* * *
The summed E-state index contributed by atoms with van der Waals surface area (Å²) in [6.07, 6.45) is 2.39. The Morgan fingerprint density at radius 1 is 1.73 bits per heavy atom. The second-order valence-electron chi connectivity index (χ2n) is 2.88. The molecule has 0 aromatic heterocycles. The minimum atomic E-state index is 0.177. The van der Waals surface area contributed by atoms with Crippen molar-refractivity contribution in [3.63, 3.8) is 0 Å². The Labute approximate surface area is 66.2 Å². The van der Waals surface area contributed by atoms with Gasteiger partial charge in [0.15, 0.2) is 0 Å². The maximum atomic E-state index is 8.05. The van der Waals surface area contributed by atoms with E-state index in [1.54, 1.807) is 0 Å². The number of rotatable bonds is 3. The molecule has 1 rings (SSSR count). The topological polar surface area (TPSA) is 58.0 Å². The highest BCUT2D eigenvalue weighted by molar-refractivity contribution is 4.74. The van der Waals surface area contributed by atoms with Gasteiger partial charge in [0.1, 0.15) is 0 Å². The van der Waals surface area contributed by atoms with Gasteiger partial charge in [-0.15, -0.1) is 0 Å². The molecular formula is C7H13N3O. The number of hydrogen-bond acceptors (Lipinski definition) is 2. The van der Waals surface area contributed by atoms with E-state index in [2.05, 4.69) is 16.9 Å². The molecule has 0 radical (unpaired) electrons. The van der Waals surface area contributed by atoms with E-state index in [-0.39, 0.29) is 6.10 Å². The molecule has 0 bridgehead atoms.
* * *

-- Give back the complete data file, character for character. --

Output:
The summed E-state index contributed by atoms with van der Waals surface area (Å²) in [6.07, 6.45) is 2.39. The Morgan fingerprint density at radius 1 is 1.73 bits per heavy atom. The second-order valence-electron chi connectivity index (χ2n) is 2.88. The molecule has 0 aromatic heterocycles. The minimum atomic E-state index is 0.177. The van der Waals surface area contributed by atoms with Crippen molar-refractivity contribution in [3.63, 3.8) is 0 Å². The Labute approximate surface area is 66.2 Å². The van der Waals surface area contributed by atoms with Gasteiger partial charge in [0.15, 0.2) is 0 Å². The maximum atomic E-state index is 8.05. The van der Waals surface area contributed by atoms with E-state index in [1.54, 1.807) is 0 Å². The number of rotatable bonds is 3. The molecule has 1 rings (SSSR count). The topological polar surface area (TPSA) is 58.0 Å². The highest BCUT2D eigenvalue weighted by molar-refractivity contribution is 4.74. The van der Waals surface area contributed by atoms with Gasteiger partial charge in [0.1, 0.15) is 0 Å². The van der Waals surface area contributed by atoms with Gasteiger partial charge in [-0.15, -0.1) is 0 Å². The molecular formula is C7H13N3O. The number of hydrogen-bond acceptors (Lipinski definition) is 2. The van der Waals surface area contributed by atoms with E-state index in [2.05, 4.69) is 16.9 Å². The molecule has 0 radical (unpaired) electrons. The van der Waals surface area contributed by atoms with E-state index in [-0.39, 0.29) is 6.10 Å². The molecule has 0 bridgehead atoms.